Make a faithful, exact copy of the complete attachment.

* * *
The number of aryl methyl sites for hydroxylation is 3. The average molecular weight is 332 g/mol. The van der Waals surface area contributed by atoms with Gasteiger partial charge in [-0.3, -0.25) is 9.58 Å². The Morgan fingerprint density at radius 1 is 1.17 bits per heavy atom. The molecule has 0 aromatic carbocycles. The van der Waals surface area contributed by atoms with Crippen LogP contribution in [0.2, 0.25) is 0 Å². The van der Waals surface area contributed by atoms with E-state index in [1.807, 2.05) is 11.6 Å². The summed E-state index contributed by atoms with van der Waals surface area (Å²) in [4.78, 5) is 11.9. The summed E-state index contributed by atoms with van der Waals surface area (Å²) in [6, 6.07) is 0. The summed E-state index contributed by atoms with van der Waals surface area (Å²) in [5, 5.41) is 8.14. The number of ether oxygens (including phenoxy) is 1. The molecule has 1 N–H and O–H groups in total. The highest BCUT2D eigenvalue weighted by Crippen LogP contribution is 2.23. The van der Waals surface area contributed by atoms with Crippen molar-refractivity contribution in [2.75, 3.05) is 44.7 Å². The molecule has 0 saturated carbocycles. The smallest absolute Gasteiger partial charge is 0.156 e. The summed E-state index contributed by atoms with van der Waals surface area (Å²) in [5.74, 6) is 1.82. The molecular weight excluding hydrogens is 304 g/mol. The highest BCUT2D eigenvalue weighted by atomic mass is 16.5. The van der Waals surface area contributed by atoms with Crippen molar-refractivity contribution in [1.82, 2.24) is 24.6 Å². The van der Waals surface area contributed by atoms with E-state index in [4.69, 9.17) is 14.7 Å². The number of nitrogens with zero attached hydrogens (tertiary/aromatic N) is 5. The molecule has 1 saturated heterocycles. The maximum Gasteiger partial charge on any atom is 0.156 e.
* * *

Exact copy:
The number of aryl methyl sites for hydroxylation is 3. The average molecular weight is 332 g/mol. The van der Waals surface area contributed by atoms with Gasteiger partial charge in [-0.3, -0.25) is 9.58 Å². The Morgan fingerprint density at radius 1 is 1.17 bits per heavy atom. The molecule has 0 aromatic carbocycles. The van der Waals surface area contributed by atoms with Crippen LogP contribution in [0.2, 0.25) is 0 Å². The van der Waals surface area contributed by atoms with E-state index in [1.807, 2.05) is 11.6 Å². The summed E-state index contributed by atoms with van der Waals surface area (Å²) in [4.78, 5) is 11.9. The summed E-state index contributed by atoms with van der Waals surface area (Å²) in [6, 6.07) is 0. The summed E-state index contributed by atoms with van der Waals surface area (Å²) in [5, 5.41) is 8.14. The number of ether oxygens (including phenoxy) is 1. The molecule has 1 N–H and O–H groups in total. The highest BCUT2D eigenvalue weighted by Crippen LogP contribution is 2.23. The van der Waals surface area contributed by atoms with Crippen molar-refractivity contribution in [2.75, 3.05) is 44.7 Å². The molecule has 0 saturated carbocycles. The smallest absolute Gasteiger partial charge is 0.156 e. The summed E-state index contributed by atoms with van der Waals surface area (Å²) in [5.74, 6) is 1.82. The molecular weight excluding hydrogens is 304 g/mol. The highest BCUT2D eigenvalue weighted by atomic mass is 16.5. The van der Waals surface area contributed by atoms with Crippen molar-refractivity contribution in [1.82, 2.24) is 24.6 Å². The van der Waals surface area contributed by atoms with E-state index in [4.69, 9.17) is 14.7 Å². The number of nitrogens with zero attached hydrogens (tertiary/aromatic N) is 5. The molecule has 1 saturated heterocycles. The maximum Gasteiger partial charge on any atom is 0.156 e.